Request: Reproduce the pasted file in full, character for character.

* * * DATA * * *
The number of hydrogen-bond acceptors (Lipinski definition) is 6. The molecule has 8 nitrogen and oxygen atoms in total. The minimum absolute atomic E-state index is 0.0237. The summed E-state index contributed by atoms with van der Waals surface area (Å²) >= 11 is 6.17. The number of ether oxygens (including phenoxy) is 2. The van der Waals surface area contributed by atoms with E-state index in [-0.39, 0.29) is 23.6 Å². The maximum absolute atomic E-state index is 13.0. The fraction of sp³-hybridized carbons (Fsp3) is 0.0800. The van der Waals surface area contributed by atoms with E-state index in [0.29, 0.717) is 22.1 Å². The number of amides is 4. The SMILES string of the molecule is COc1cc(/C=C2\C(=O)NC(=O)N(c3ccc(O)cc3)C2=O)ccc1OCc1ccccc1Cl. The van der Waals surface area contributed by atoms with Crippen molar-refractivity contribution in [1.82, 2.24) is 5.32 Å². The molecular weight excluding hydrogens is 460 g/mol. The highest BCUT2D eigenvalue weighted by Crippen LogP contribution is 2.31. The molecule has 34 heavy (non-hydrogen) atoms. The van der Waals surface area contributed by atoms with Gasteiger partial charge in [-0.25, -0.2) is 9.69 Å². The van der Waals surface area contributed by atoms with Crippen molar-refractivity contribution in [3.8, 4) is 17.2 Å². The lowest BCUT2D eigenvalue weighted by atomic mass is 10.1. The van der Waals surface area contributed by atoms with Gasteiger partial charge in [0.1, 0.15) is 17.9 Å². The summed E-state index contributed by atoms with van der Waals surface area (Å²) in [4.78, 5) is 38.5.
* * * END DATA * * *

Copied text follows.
The number of hydrogen-bond acceptors (Lipinski definition) is 6. The molecule has 8 nitrogen and oxygen atoms in total. The minimum absolute atomic E-state index is 0.0237. The summed E-state index contributed by atoms with van der Waals surface area (Å²) >= 11 is 6.17. The number of ether oxygens (including phenoxy) is 2. The van der Waals surface area contributed by atoms with E-state index in [-0.39, 0.29) is 23.6 Å². The maximum absolute atomic E-state index is 13.0. The fraction of sp³-hybridized carbons (Fsp3) is 0.0800. The van der Waals surface area contributed by atoms with E-state index in [0.29, 0.717) is 22.1 Å². The number of amides is 4. The SMILES string of the molecule is COc1cc(/C=C2\C(=O)NC(=O)N(c3ccc(O)cc3)C2=O)ccc1OCc1ccccc1Cl. The van der Waals surface area contributed by atoms with Crippen molar-refractivity contribution in [1.82, 2.24) is 5.32 Å². The molecular weight excluding hydrogens is 460 g/mol. The highest BCUT2D eigenvalue weighted by Crippen LogP contribution is 2.31. The molecule has 34 heavy (non-hydrogen) atoms. The van der Waals surface area contributed by atoms with Gasteiger partial charge in [-0.25, -0.2) is 9.69 Å². The van der Waals surface area contributed by atoms with Crippen molar-refractivity contribution in [3.8, 4) is 17.2 Å². The lowest BCUT2D eigenvalue weighted by atomic mass is 10.1. The van der Waals surface area contributed by atoms with Gasteiger partial charge in [0.1, 0.15) is 17.9 Å². The summed E-state index contributed by atoms with van der Waals surface area (Å²) in [4.78, 5) is 38.5.